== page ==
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Cayman Islands - m.s. photo

As we strolled out of the port and onto the streets of the capital, George Town, our first impression was that everything here was so orderly, clean and developed. It’s fascinating to see the contrast between Jamaica and Grand Cayman – despite their proximity, they could hardly be more different.

We definitely wanted to spend time on the beach – the Cayman Islands have spectacular coastlines, and one of the most famous attractions is Stingray City. It seemed a good idea to combine this with some other activities, so we booked a catamaran trip through a local company. Setting off from the port where the cruise ships dock, we came to a smaller harbor where the catamarans were waiting for us.
On our way, we had time to take a quick look at the city, and saw plenty of wonderfully picturesque little streets and houses. Boarding our catamaran, we sailed out across the sea for about 30-45 minutes until we reached our first destination. En route, we were able to admire the countless shades of blue on the water’s surface – the sea was so beautiful it was like a dream.

At last we reached the coral atoll, where the plan had been to go snorkeling, but the waves were so high that it wasn’t safe to get into the water, and we sailed on in search of a more sheltered spot. I was very confident we’d find a good location, as the wildlife here is amazingly abundant. Sure enough, before long we found a suitable place, and jumped into the water. Looking beneath the surface, what we beheld was simply breathtaking: gorgeous, colorful coral, fish, and even gigantic rays swimming past us, which was a bit alarming at first, but they told us that the Cayman rays are well known for their calm friendliness, and there was nothing to fear. It was a truly amazing experience to see this rich plant and animal life at such close quarters.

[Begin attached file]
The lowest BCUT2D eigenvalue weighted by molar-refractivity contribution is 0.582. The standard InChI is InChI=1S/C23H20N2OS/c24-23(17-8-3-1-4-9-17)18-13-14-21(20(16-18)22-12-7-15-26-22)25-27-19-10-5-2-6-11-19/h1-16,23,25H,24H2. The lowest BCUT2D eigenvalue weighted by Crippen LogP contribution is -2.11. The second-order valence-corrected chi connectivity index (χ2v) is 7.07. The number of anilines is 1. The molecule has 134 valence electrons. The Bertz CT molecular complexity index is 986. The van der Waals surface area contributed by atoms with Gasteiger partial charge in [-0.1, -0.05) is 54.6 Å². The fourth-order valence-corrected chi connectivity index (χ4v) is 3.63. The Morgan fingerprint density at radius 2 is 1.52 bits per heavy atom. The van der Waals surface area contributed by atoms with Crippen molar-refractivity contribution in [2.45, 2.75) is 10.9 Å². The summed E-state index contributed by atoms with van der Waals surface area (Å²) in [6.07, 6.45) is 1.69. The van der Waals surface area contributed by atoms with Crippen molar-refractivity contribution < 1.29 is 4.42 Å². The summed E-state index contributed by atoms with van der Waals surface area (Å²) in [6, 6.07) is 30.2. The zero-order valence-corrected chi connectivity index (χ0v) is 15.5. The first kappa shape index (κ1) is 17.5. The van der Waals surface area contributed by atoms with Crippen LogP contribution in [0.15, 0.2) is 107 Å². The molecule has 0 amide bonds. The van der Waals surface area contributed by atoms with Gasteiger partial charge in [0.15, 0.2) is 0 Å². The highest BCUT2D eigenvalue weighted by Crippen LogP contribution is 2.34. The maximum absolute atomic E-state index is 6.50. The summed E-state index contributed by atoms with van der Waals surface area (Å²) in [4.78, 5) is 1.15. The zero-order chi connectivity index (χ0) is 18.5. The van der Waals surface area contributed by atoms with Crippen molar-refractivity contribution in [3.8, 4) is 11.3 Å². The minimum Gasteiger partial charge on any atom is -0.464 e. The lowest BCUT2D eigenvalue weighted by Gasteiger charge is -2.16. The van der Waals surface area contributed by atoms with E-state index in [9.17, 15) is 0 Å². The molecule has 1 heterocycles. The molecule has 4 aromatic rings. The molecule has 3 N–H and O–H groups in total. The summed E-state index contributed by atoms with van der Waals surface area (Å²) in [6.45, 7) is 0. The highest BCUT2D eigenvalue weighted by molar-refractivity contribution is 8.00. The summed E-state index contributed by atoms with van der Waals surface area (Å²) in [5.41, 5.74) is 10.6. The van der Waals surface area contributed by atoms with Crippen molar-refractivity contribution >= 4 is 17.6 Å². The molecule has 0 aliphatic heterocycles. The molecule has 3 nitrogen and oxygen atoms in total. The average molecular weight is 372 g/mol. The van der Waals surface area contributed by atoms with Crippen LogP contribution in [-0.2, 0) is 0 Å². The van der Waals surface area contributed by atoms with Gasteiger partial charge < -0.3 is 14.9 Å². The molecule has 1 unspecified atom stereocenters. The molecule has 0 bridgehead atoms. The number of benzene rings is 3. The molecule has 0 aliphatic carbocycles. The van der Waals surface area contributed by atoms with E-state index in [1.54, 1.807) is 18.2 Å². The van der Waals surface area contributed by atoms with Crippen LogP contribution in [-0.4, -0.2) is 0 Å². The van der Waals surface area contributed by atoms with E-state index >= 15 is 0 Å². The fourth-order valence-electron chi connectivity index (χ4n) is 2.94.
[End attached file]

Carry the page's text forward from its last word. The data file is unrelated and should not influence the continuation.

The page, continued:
After this we headed on to the main attraction, which I’ve already mentioned: Stingray City. This is a low sandbar a few kilometers from the coast, where large numbers of friendly skates and rays congregate. In the past, local fishermen anchored there used to feed the rays. They gradually got accustomed to this, and no longer see humans as a threat. If you get into the water they’ll swim right into your lap and let you stroke them. It’s important to note that they aren’t caged or constrained in any way; this is their natural habitat, and they can swim away any time they choose.

Practicals

Transport

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Cayman Islands - regular bus transport to tourist attractions - k.a. photo

Cayman Islands - road sign - Iguana! Drive slowly

Cayman Islands - George Town - anchored cruises - k.a. photo

Food

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Cayman Islands - Grand Cayman - Cracked Conch

Cayman Islands - lunch

Cayman Islands - look at what happened to the relatives

Cayman Islands - George Town - fresh king salmon - k.a. photo

Shopping

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Cayman Islands - George Town - Shops at Royal Watler - k.a. photo

Cayman Islands - George Town - duty-free shopping - k.a. photo

Cayman Islands - George Town - plenty of shops - k.a. photo

Public safety

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Cayman Islands - policeman

Others

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Cayman Islands - Little Cayman Museum - iguanas hungry for culture

Background

Cayman Islands - national flag with the motto in archaic English: He hath founded it upon the seas

Cayman Islands - George Town - Parliament building - k.a. photo

Destination in brief


Size: 259 km² (100 mi²)

Population (in 2020): 65,600

Capital city: George Town

Language: British English is the most commonly spoken language, with a special Caymanian dialect

Religion: Protestant 68% 

Official currency: Cayman Islands dollar (KYD)

Average net monthly salary in 2020: 6000 USD!

Most common surname: Ebanks

Geography

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Cayman Islands - stingray

People

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Cayman Islands - driver - j.k. photo

Attractions

Little Cayman

This island is positively sleepy, but it offers some of the best dive sites in the world, as well as excellent fishing along its bonefish flats and in Tarpon Lake.


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